Book Review: “The Ghosts of Belfast” / “Collusion” by Stuart Neville.

Ghosts of BelfastSummer has returned to the North Country with days of green and growing trees and grass. Mornings are filled with the songs of birds. At night, we go to sleep to a chorus of frogs.

Our feeders are busy with goldfinches again. Their bright gold blessing our days.

Everything seems as it should again.

While in Northern Ireland, I read a book Sue found for me on BookBub by Stuart Neville called The Ghosts of Belfast. Upon returning home I found the sequel and read it, Collusion.

Stuart Neville is hard-boiled heaven. And the world of post-Troubles Northern Ireland is the perfect hard-boiled setting for a writer as good as Neville.

The Ghosts of Belfast centers around an IRA hitman now out of prison and trying to rid himself of 12 ghosts that haunt him. Mayhem ensues. Collusion is the sequel.

CollusionThose who have read book reviews here before know that when I “review” a book, I seldom say much about the plot. There are, to my mind, a thousand resources already available on the internet that summarize the plots of books. And since most book reviews are just that, a plot summary, I have found no compelling reason to further clutter the blogosphere with my own clumsy plot summaries.

What I try to pay attention to here is writing style, dialogue, and tone.

Neville is a writer, not a spinner of yarns. Don’t get me wrong, I do enjoy yarn-spinners. Books by popular authors like Clive Cussler and Tom Clancy are fun and can be almost impossible to put down. But they seldom haunt you the way a book by a great writer can.

In the same way that Raymond Chandler and Ross MacDonald used post-Prohibition California to explore the seedy and violent underbelly of wealth and power, Neville uses post-Troubles Belfast and Northern Ireland to explore the corruption, hypocrisy, and violence of Northern Ireland after the peace.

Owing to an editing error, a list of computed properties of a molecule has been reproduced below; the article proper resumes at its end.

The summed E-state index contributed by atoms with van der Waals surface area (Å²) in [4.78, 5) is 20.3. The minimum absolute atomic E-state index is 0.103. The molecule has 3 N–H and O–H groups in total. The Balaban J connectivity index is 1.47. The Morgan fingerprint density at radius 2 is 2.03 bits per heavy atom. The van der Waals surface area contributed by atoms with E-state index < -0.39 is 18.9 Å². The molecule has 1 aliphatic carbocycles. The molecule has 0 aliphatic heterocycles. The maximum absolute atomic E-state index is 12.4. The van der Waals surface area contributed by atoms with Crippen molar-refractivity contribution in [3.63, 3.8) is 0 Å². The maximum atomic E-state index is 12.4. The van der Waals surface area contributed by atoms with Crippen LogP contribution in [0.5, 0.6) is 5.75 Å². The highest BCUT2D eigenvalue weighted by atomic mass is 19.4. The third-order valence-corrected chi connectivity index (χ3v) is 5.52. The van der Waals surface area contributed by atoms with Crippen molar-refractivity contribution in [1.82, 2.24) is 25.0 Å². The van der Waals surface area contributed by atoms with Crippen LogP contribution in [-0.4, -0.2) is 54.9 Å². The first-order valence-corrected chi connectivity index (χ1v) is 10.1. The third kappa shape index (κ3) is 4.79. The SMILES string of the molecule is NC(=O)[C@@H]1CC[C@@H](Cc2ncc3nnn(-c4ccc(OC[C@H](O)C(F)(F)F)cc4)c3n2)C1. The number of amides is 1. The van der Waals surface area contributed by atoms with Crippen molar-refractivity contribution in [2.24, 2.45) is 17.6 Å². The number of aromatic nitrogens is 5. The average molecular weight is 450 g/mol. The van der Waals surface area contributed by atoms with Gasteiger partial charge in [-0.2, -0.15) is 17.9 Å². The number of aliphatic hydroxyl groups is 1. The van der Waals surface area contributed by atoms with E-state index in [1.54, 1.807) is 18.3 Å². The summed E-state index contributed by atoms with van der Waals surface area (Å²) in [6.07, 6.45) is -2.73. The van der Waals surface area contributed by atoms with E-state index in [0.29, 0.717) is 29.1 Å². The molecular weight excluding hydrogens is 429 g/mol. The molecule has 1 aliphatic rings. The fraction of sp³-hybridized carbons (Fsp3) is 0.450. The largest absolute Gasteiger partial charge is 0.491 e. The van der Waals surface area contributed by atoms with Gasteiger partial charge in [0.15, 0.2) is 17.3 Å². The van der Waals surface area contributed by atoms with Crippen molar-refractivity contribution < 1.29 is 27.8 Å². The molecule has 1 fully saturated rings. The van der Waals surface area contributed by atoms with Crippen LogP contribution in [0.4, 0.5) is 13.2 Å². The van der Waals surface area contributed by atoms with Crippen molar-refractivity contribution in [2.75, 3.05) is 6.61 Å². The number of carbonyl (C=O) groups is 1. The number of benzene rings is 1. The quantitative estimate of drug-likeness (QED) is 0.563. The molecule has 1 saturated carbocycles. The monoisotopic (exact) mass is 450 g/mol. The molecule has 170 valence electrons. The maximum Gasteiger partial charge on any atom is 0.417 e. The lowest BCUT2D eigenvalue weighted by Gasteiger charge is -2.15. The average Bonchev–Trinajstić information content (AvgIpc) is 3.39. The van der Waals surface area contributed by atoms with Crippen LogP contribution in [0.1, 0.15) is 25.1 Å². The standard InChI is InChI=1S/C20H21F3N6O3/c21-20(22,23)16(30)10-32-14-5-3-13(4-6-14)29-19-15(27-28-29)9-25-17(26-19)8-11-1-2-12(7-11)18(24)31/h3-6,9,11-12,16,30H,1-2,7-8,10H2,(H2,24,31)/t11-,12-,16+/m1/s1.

While Neville’s setting may seem obvious, his writing does not. It has that elusive thing that the best Noir writing always does, that good writing of any kind always does. Something that Neville describes perfectly in this line from The Ghosts of Belfast.

He had never thought it possible to feel terror and stillness in the same heart, but both beat in his chest as they walked among the green lawns and the budding flowers.

That simultaneous feeling of terror and stillness is what lies at the center of all real Art, all mystical experiences. It is what makes us love and cherish a good writer. And Neville is a good writer, whether you are reading him in Northern Ireland or anywhere.

Some great lines from The Ghosts of Belfast

The followers were there when Fegan looked up from the letter, watching. He told one of the prison psychologists about it. Dr. Brady said it was guilt. A manifestation, he called it. Fegan wondered why people seldom called things by their real names.

* * * * * * * * * * *

Students gathered in huddles on the grass on one side, and on the concrete steps on the other. Young, pretty people Fegan would never know. It occurred to him that most of these children had never been torn from sleep by a bomb blast in the night, the force of it hammering their windows like a thousand fists, freezing their hearts in their chests. For a moment he might have resented them for it, but then he felt Ellen’s fingers adjust their grip on his, and he was glad for them. He thought of Ellen as a young woman, and how she would never comprehend the awful, constant fear that had smothered this place for more than thirty years.

* * * * * * * * * * *

The politicians were too busy pandering to the bigotry of their constituents to solve the issues, and the paramilitaries were making too much money to consider any other way.

* * * * * * * * * * *

Fegan knew he would be searched if he went near the terminal. Security was tighter now than it ever had been at the height of the Troubles. A war in a desert thousands of miles away frightened them more than a war on their doorstep.

* * * * * * * * * * *

“It’s time to pay for what you did.” The cop turned back to Fegan. Tears mixed with sweat on his cheeks. “But you killed him. Not me.” Fegan blinked. “I just pulled the trigger. He was dead as soon as you fingered him.” Anderson shook his head. “You’re insane.” “I know. But I’m getting better all the time.” Fegan pulled the trigger.





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